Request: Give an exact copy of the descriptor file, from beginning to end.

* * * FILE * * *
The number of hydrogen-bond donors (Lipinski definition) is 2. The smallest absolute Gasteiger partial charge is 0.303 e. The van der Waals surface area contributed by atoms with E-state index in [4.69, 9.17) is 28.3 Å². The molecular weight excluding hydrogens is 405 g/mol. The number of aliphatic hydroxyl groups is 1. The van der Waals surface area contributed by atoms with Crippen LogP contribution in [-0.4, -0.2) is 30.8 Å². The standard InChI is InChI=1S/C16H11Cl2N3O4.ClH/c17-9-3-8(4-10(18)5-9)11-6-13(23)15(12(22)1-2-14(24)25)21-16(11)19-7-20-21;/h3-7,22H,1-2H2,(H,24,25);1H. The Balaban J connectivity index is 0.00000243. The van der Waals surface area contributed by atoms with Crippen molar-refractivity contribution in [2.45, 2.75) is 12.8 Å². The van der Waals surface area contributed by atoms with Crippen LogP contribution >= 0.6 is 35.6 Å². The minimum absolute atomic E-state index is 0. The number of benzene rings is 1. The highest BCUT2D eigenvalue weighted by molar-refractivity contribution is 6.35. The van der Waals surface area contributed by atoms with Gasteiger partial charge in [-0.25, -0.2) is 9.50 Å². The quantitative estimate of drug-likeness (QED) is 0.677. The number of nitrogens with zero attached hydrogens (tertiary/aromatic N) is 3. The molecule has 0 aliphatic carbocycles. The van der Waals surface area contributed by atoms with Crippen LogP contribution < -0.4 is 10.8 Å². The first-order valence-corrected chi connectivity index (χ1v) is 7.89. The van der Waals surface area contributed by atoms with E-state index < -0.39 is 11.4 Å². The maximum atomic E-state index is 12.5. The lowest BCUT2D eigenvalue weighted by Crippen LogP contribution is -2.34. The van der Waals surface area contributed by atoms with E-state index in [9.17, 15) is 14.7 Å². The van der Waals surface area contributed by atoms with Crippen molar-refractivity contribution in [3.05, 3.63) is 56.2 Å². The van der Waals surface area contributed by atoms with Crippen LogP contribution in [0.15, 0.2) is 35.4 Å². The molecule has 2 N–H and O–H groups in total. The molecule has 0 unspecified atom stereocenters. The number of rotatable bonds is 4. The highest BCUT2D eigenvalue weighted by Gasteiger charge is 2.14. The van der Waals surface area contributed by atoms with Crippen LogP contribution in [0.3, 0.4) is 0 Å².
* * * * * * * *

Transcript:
The number of hydrogen-bond donors (Lipinski definition) is 2. The smallest absolute Gasteiger partial charge is 0.303 e. The van der Waals surface area contributed by atoms with E-state index in [4.69, 9.17) is 28.3 Å². The molecular weight excluding hydrogens is 405 g/mol. The number of aliphatic hydroxyl groups is 1. The van der Waals surface area contributed by atoms with Crippen LogP contribution in [-0.4, -0.2) is 30.8 Å². The standard InChI is InChI=1S/C16H11Cl2N3O4.ClH/c17-9-3-8(4-10(18)5-9)11-6-13(23)15(12(22)1-2-14(24)25)21-16(11)19-7-20-21;/h3-7,22H,1-2H2,(H,24,25);1H. The Balaban J connectivity index is 0.00000243. The van der Waals surface area contributed by atoms with Crippen molar-refractivity contribution in [2.45, 2.75) is 12.8 Å². The van der Waals surface area contributed by atoms with Crippen LogP contribution >= 0.6 is 35.6 Å². The minimum absolute atomic E-state index is 0. The number of benzene rings is 1. The highest BCUT2D eigenvalue weighted by molar-refractivity contribution is 6.35. The van der Waals surface area contributed by atoms with Gasteiger partial charge in [-0.25, -0.2) is 9.50 Å². The quantitative estimate of drug-likeness (QED) is 0.677. The number of nitrogens with zero attached hydrogens (tertiary/aromatic N) is 3. The molecule has 0 aliphatic carbocycles. The van der Waals surface area contributed by atoms with Crippen LogP contribution < -0.4 is 10.8 Å². The first-order valence-corrected chi connectivity index (χ1v) is 7.89. The van der Waals surface area contributed by atoms with E-state index < -0.39 is 11.4 Å². The maximum atomic E-state index is 12.5. The lowest BCUT2D eigenvalue weighted by Crippen LogP contribution is -2.34. The van der Waals surface area contributed by atoms with E-state index in [9.17, 15) is 14.7 Å². The van der Waals surface area contributed by atoms with Crippen molar-refractivity contribution in [3.05, 3.63) is 56.2 Å². The van der Waals surface area contributed by atoms with Crippen LogP contribution in [0.15, 0.2) is 35.4 Å². The molecule has 2 N–H and O–H groups in total. The molecule has 0 unspecified atom stereocenters. The number of rotatable bonds is 4. The highest BCUT2D eigenvalue weighted by Gasteiger charge is 2.14. The van der Waals surface area contributed by atoms with Crippen LogP contribution in [0.3, 0.4) is 0 Å².